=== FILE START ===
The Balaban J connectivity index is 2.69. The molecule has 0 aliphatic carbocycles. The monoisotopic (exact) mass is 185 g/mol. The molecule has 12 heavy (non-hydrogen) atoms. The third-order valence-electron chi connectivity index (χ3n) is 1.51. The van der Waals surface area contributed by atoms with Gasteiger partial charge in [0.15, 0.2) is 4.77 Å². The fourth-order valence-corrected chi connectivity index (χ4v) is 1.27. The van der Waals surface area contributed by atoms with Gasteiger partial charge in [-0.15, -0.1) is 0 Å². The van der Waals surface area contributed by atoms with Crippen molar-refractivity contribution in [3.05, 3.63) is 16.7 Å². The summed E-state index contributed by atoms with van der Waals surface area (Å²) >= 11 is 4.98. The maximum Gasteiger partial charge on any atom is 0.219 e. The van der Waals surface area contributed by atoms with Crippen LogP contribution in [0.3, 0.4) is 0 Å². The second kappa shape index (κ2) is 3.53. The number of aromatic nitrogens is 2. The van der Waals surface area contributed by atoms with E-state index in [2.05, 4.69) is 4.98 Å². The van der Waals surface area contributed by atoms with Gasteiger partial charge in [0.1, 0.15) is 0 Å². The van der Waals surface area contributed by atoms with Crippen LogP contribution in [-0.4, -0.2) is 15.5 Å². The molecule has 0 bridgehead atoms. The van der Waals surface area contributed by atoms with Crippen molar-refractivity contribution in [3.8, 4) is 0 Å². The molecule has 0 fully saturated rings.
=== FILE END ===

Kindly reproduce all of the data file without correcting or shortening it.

The Balaban J connectivity index is 2.69. The molecule has 0 aliphatic carbocycles. The monoisotopic (exact) mass is 185 g/mol. The molecule has 12 heavy (non-hydrogen) atoms. The third-order valence-electron chi connectivity index (χ3n) is 1.51. The van der Waals surface area contributed by atoms with Gasteiger partial charge in [0.15, 0.2) is 4.77 Å². The fourth-order valence-corrected chi connectivity index (χ4v) is 1.27. The van der Waals surface area contributed by atoms with Gasteiger partial charge in [-0.15, -0.1) is 0 Å². The van der Waals surface area contributed by atoms with Crippen molar-refractivity contribution in [3.05, 3.63) is 16.7 Å². The summed E-state index contributed by atoms with van der Waals surface area (Å²) >= 11 is 4.98. The maximum Gasteiger partial charge on any atom is 0.219 e. The van der Waals surface area contributed by atoms with Crippen LogP contribution in [0.3, 0.4) is 0 Å². The second kappa shape index (κ2) is 3.53. The number of aromatic nitrogens is 2. The van der Waals surface area contributed by atoms with E-state index in [2.05, 4.69) is 4.98 Å². The van der Waals surface area contributed by atoms with Gasteiger partial charge in [0.1, 0.15) is 0 Å². The van der Waals surface area contributed by atoms with Crippen LogP contribution in [-0.4, -0.2) is 15.5 Å². The molecule has 0 bridgehead atoms. The van der Waals surface area contributed by atoms with Crippen molar-refractivity contribution in [3.8, 4) is 0 Å². The molecule has 0 fully saturated rings.